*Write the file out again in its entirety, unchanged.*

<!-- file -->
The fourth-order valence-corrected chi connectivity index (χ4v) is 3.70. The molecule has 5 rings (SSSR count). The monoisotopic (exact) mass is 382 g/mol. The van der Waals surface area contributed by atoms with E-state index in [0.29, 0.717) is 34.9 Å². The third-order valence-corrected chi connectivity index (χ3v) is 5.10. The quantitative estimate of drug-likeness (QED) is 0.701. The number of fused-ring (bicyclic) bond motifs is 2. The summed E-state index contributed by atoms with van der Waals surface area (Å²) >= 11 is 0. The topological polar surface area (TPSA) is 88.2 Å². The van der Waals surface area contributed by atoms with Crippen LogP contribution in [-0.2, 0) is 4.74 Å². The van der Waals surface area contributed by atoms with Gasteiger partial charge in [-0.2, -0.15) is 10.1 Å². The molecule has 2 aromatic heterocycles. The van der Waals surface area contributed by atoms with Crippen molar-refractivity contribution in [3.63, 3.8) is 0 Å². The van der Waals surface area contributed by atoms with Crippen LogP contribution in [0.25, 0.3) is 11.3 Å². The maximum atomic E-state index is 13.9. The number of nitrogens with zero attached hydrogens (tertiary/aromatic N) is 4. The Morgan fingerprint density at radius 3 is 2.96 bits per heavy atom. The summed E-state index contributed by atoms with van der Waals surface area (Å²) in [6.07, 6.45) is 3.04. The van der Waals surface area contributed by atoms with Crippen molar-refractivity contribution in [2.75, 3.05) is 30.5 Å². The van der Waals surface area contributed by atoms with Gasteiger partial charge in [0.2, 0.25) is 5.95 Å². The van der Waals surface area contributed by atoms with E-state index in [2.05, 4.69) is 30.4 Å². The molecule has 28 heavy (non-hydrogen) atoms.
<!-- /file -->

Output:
The fourth-order valence-corrected chi connectivity index (χ4v) is 3.70. The molecule has 5 rings (SSSR count). The monoisotopic (exact) mass is 382 g/mol. The van der Waals surface area contributed by atoms with E-state index in [0.29, 0.717) is 34.9 Å². The third-order valence-corrected chi connectivity index (χ3v) is 5.10. The quantitative estimate of drug-likeness (QED) is 0.701. The number of fused-ring (bicyclic) bond motifs is 2. The summed E-state index contributed by atoms with van der Waals surface area (Å²) >= 11 is 0. The topological polar surface area (TPSA) is 88.2 Å². The van der Waals surface area contributed by atoms with Crippen LogP contribution in [-0.2, 0) is 4.74 Å². The van der Waals surface area contributed by atoms with Gasteiger partial charge in [-0.2, -0.15) is 10.1 Å². The molecule has 2 aromatic heterocycles. The van der Waals surface area contributed by atoms with Crippen molar-refractivity contribution in [3.63, 3.8) is 0 Å². The van der Waals surface area contributed by atoms with Crippen LogP contribution in [0.25, 0.3) is 11.3 Å². The maximum atomic E-state index is 13.9. The number of nitrogens with zero attached hydrogens (tertiary/aromatic N) is 4. The Morgan fingerprint density at radius 3 is 2.96 bits per heavy atom. The summed E-state index contributed by atoms with van der Waals surface area (Å²) in [6.07, 6.45) is 3.04. The van der Waals surface area contributed by atoms with Crippen molar-refractivity contribution in [2.75, 3.05) is 30.5 Å². The van der Waals surface area contributed by atoms with Gasteiger partial charge in [0.2, 0.25) is 5.95 Å². The van der Waals surface area contributed by atoms with E-state index in [2.05, 4.69) is 30.4 Å². The molecule has 28 heavy (non-hydrogen) atoms.